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noun, plural: lymphoblasts

A white blood cell that arise either from a common lymphoid progenitor cell or from a mature lymphocyte and then develops into a prolymphocyte


Hematopoiesis is the process of forming new blood cellular elements in vertebrates. In this regard, lymphopoiesis is a hematopoiesis leading to the formation of lymphocytes. It begins with a multipotent stem cell, a hemocytoblast, which gives rise to a common myeloid progenitor cell. The progenitor cell, in turn, gives rise to colony forming unit (particularly, CFU-L) fated to become lymphocytes. In the lymphocytic series, the first cell stage is referred to as lymphoblast. This cell gives rise to the prolymphocyte, which is a cell that ultimately develops into a mature lymphocyte. Nevertheless, unlike other blood cell –blast precursors, the lymphoblast may also be derived from certain lymphocytes. Therefore, a lymphoblast may be regarded as well as a cell that undergoes further differentiation of a lymphocyte, particularly T or B cell, depending on antigenic stimulation. This means that a mature lymphocyte, either T cell or B cell, may yield lymphoblasts by reentering the S phase of the cell cycle and subsequently, mitogenesis.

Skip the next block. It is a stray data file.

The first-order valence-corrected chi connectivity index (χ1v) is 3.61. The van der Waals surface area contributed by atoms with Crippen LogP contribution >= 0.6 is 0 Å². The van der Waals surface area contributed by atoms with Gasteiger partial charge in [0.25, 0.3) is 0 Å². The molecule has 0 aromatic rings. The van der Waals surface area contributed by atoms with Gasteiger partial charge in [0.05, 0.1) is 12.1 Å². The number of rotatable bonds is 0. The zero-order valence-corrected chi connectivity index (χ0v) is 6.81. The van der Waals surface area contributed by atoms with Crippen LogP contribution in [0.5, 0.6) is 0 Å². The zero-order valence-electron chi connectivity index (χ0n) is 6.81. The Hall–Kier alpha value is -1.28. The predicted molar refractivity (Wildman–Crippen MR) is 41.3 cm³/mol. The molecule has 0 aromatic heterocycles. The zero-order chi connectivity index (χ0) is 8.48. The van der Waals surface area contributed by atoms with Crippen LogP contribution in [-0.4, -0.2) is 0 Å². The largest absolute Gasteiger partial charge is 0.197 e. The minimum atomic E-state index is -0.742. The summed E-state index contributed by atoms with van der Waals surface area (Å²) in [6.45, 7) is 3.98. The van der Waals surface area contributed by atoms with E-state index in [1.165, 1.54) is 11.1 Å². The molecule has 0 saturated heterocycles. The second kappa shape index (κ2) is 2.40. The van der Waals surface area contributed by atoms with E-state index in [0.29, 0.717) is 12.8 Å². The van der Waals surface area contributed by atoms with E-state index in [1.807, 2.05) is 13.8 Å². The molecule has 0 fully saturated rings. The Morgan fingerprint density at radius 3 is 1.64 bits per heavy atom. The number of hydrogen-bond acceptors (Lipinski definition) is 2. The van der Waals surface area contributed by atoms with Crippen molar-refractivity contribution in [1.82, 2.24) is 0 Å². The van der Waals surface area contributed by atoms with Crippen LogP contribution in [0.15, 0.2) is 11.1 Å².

A lymphoblast can be recognized from a lymphocyte by having one or two nucleoli, lacking azurophilic granules, and with more mRNA and ribosomes. When stained with conventional dyes, the cytoplasm renders a intermediate blue color with darker blue border.

Word origin: Greek blastos ("germ", "sprout")


  • lymphocytoblast

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